Your agent is the person you choose in advance to act on your behalf on financial and legal matters in the event you become unable to do so for yourself. Typically this includes paying bills, making investment decisions, conducting real estate transactions and other relevant matters.
The powers granted to the agent may be broad or limited.
Since this person will have legal authority to act on your behalf, it’s very important that this person is trustworthy and will act in your best interests. When considering who to name as your agent in your financial power of attorney, there are a number of questions to address:
- Do you trust this person with your important financial and other legal affairs?
- Is this person financially responsible? How do they manage their own financial and legal affairs?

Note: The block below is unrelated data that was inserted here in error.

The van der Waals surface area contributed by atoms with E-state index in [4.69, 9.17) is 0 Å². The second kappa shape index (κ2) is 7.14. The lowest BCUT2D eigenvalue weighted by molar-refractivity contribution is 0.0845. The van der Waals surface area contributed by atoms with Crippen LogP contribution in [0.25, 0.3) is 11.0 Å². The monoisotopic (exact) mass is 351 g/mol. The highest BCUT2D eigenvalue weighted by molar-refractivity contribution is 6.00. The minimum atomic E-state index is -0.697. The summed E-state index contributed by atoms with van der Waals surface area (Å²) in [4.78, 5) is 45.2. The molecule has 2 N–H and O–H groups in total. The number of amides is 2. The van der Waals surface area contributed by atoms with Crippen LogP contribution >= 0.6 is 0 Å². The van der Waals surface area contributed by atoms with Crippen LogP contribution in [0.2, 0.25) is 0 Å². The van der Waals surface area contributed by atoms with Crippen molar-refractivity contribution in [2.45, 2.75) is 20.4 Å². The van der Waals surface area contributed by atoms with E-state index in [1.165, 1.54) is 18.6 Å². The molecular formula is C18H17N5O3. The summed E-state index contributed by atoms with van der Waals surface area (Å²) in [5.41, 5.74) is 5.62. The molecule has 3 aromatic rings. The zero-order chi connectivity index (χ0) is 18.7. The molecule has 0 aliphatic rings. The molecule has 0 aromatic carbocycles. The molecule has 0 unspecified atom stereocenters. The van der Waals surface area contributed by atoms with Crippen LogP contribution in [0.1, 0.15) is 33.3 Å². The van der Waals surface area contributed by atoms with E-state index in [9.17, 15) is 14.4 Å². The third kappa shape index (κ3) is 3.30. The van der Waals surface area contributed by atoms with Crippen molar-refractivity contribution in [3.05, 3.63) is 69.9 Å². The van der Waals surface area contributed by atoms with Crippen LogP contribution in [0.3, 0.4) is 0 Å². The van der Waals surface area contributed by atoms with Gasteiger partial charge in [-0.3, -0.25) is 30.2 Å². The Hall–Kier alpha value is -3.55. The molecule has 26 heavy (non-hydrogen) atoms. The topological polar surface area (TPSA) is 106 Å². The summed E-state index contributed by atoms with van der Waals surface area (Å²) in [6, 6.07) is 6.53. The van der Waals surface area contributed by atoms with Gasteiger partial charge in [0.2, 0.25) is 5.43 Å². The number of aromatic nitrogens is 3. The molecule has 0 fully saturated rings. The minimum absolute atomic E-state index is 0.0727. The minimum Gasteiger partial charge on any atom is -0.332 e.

- Will the potential agent charge you a fee? Family members usually perform the service gratis, but if you pick a lawyer or accountant, a fee is usually involved.
- Will this person agree to serve as your Power of Attorney agent? You should discuss your decision with them and they should agree before you officially appoint them.
Remember, if you ever become unsure of your agent’s trustworthiness or if a conflict of interest arises, you should terminate your financial power of attorney and create a new one.
Note: Your agent acting under a power of attorney has no control over decisions involving assets owned by your trust. Assets owned by your trust are managed by your successor trustee.